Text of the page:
Despite working long hours this summer, sophomore Nora Turner would describe her job as anything but boring. The first thing that comes to mind when she thinks about her job is all of the new friends that she has made while working, many of those friends being STA students.
According to Wavelength, working with friends boosts employee satisfaction by 50% and makes employees seven times more likely to engage fully in their job. Turner, along with other STA students, believes that she has benefited greatly from working with her peers.
Turner decided to get a job at Woodside Country Club this summer with one of her friends, not expecting to get much out of the experience other than some extra spending money.
“I got to meet new friends and meet a lot of different people that I didn’t think I would be friends with,” Turner said.
Similar to Turner, sophomore Samantha Sullivan, an employee at Summer Salt Ice Cream, has made many new friends from STA at her job. Sullivan works with four other STA students, and she met all but one of them at work.
“I really love the people that I work with,” Sullivan said.
World Economic Forum reports that having a close team of co-workers creates a more productive work environment. Senior Sloan Curry, an employee at Mission Chateau Senior Living, fully agrees with this statement.
“[Being friends] made us better co-workers and closer co-workers,” Curry said.
Curry also believes that working with so many STA students has affected her work experience in a positive way.
“I feel like it has kind of made it easier because we can relate that we go to the same school,” Curry said. “It was easier for us to bond and find things that we had in common.”
Sullivan agrees that going to the same school as her co-workers allowed her to form closer bonds with them.
“It’s made it fun to be able to share the experience of going to STA,” Sullivan said. “We can talk about things that happen during the school day, or teachers that we have, or assemblies that we go to, stuff like that.”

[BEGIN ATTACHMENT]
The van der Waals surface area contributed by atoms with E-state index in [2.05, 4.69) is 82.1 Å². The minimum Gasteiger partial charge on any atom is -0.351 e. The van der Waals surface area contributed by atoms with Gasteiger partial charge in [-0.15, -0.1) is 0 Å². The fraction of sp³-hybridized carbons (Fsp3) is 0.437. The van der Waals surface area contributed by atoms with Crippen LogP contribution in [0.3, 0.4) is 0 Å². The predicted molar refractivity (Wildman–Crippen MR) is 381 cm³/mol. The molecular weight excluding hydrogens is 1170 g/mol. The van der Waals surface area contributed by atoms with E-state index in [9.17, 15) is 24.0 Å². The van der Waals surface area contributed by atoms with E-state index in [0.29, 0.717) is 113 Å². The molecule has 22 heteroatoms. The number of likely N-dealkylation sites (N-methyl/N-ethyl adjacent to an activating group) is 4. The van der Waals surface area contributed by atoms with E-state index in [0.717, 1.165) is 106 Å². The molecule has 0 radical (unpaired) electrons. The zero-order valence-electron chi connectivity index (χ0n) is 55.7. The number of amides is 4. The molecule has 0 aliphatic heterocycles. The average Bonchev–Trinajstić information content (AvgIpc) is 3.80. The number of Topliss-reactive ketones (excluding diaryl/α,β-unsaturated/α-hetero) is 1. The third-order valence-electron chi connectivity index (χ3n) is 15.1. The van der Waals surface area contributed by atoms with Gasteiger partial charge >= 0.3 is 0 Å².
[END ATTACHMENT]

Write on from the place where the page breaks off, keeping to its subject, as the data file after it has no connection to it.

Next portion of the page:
Turner shared similar thoughts, saying that working with so many STA students has made her feel more included.
“I really feel more part of the community,” Turner said.
The bond that these students have created with their friends from work is not limited to while they are working. Curry shared that she talks to her work friends, even the underclassmen, when she sees them at school.
Turner also enjoys talking to her work friends at school, although she is sometimes still a little nervous to talk to them.
“I say hi every once in a while, not always, when I see them in the halls,” Turner said.
Sullivan feels similarly about interacting with the upperclassmen that she knows, but she doesn’t feel as intimidated by them at school anymore because she has become so close with them.
“I’m more outgoing at school because of the upperclassmen I work with,” Sullivan said. “It has made it fun, because I get to talk to them in the hallways.”
Neither Turner nor Sullivan nor Curry had any negative feelings about working with their classmates. All three agreed that working with STA students has made their work experience much more enjoyable.
“I think working with people from STA has made me feel more welcomed and connected where I work,” Turner said. “It has overall been a very positive thing.”